Sheldon Museum of Art again receives highest national accreditation

Sheldon Museum of Art
Sheldon Museum of Art

Sheldon Museum of Art has again achieved accreditation by the American Association of Museums, the highest national recognition for a museum. Of some 17,500 museums in the United States, 776, or 4.4 percent, are accredited. Sheldon is one of only two art museums accredited in Nebraska.

It has been continuously accredited since 1972 when it was among the first museums to receive the AAM accreditation.

"We’re very excited about accreditation," said Jorge Daniel Veneciano, director of the Sheldon Museum of Art. "Unlike university departments where it's expected, museums achieving accreditation are very rare. Sheldon is also becoming a national model in transnational research."

AAM accreditation brings national recognition to a museum for its commitment to excellence, accountability, high professional standards, and continued institutional improvement. Developed and sustained by museum professionals for 35 years, AAM's museum accreditation program is the field's primary vehicle for quality assurance, self-regulation, and public accountability. It strengthens the museum profession by promoting practices that enable leaders to make informed decisions, allocate resources wisely, and remain financially and ethically accountable in order to provide the best possible service to the public.

"Accreditation assures the people of Lincoln that their museum is among the finest in the nation," said Ford W. Bell, president of AAM. "As a result, the citizens can take considerable pride in their homegrown institution, for its commitment to excellence and for the value it brings to the community."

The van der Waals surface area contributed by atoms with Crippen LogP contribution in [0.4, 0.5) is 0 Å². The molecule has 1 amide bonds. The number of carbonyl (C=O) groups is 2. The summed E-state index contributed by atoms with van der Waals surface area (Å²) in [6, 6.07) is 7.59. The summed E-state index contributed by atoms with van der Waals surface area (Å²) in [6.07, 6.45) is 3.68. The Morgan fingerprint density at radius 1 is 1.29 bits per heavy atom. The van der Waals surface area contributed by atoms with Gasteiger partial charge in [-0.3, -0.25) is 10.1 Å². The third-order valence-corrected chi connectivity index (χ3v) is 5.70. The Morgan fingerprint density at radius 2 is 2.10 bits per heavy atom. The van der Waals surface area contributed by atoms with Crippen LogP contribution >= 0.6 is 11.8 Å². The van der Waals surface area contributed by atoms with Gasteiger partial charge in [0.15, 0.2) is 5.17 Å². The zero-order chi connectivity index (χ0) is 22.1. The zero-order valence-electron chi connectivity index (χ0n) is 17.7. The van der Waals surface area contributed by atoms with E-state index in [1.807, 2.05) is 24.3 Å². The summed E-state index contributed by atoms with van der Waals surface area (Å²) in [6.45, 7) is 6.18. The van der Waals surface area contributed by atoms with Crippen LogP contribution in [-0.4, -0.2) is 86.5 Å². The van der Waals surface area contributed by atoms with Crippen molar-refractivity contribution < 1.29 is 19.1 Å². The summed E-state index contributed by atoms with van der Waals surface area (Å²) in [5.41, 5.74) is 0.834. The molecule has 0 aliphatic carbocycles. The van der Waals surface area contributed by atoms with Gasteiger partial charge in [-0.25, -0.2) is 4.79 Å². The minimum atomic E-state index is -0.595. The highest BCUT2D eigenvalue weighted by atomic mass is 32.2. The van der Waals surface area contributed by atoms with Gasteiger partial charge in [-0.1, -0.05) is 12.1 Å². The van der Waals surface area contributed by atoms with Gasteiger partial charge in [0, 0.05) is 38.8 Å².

Sheldon will host a reception in conjunction with First Friday from 5 to 7 p.m. May 4 The special accreditation celebration will include community partners and the public. All are welcome.

Accreditation is a rigorous process that examines all aspects of a museum's operations. To earn accreditation, a museum first must conduct a year of self-study followed by a site visit by a team of peer reviewers. AAM's Accreditation Commission, an independent and autonomous body of museum professionals, considers the self-study and visiting committee report to determine whether a museum should receive accreditation. While the time to complete the process varies by museum, it generally takes as much as three years.

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